When we give others the gift of experience, especially transformational experiences, we give them so much more than any physical gift. We give them opportunities to fuel their passions, get inspired and motivated, and we can even set them on a path towards ever greater learning and success in life.
Why do experiences matter?
Our brains are hard-wired for memories that are tied to experiences that stir up our emotions. The Harvard Business Review’s Elements of Value Pyramid illustrates how people perceive the benefits of products and services that are available to them. There are several elements that demonstrate the allure of novel and life-changing experiences. The emotional and life-changing layers are indicative of personal change associated with experiences that truly resonate. Such resonance is the magnetism that keeps people coming back with the hope of re-creating pleasurable experiences that have stuck in their memories.
We have identified 30 “elements of value”—fundamental attributes in their most essential and discrete forms. These elements fall into four categories: functional, emotional, life changing, and social impact. – Harvard Business Review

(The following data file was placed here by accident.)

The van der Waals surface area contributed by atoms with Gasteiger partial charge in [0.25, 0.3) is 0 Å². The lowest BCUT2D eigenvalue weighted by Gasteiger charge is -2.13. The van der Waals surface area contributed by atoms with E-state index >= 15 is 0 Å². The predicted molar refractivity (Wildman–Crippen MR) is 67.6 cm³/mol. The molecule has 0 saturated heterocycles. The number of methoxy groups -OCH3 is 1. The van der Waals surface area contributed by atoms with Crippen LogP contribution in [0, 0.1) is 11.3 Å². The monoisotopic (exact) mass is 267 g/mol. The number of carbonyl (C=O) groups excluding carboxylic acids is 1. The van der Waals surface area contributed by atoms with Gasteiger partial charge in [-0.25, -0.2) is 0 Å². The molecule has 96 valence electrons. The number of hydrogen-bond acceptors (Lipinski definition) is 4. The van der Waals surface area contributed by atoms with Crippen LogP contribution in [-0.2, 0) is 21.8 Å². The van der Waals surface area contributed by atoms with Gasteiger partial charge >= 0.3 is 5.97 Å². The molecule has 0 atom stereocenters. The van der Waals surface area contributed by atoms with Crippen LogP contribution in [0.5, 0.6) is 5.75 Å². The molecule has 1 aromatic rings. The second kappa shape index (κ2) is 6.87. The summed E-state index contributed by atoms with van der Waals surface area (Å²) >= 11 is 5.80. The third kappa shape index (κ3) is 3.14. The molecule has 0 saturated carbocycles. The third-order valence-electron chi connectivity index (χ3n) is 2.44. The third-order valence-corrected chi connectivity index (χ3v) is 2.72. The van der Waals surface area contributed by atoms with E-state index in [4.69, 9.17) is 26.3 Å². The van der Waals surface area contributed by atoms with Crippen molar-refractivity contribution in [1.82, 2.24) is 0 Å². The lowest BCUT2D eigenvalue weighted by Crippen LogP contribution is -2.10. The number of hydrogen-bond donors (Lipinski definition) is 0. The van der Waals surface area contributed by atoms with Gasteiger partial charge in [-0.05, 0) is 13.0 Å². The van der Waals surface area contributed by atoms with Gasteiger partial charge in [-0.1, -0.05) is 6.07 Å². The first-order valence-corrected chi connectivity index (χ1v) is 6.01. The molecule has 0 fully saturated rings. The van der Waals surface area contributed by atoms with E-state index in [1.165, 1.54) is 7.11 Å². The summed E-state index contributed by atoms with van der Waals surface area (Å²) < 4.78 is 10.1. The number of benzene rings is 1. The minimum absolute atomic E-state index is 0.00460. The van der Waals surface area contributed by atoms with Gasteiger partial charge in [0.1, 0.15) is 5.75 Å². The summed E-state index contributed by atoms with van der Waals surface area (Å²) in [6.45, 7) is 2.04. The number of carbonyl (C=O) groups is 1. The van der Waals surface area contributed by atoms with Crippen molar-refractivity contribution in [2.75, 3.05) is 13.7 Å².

Creating Emotional Connections and Lifelong Memories
This sort of emotional engagement works in a variety of ways, and is so powerful when it comes to learning new things!
People don’t actually buy products and services. We buy experiences that leave lasting memories. Exposure to something new and unfamiliar increases the release of dopamine in the brain. Novelty motivates people to expect pleasure.- Shayla Price
What is delight really about? Surprise. Novelty. Wonder. The unexpected. Deviating from business as usual and injecting awe, a visceral emotion reaction, into the learning journey. Novelty and surprise fuel the pleasure-seeking reward centers of our brain, which is exactly the opposite of evoking a stress response due to poor product or service experience. The brain chemicals matter when it comes to making memories. These are also the sorts of experiences that people are prone to share, and to ask people to join in on.
How do memories develop and stick with us? And how does that impact learning? It’s about responding to latent human needs for novelty and surprise, the cornerstones of delight.
The experiences we remember are defined by change. Our stories are made up of experiences that are new, novel and those that have greater significance. We actually don’t choose between experiences, we choose between memories of experiences. And even when we think about the future, we don’t think of our future normally as experiences. We think of our future as anticipated memories. –Daniel Kahneman
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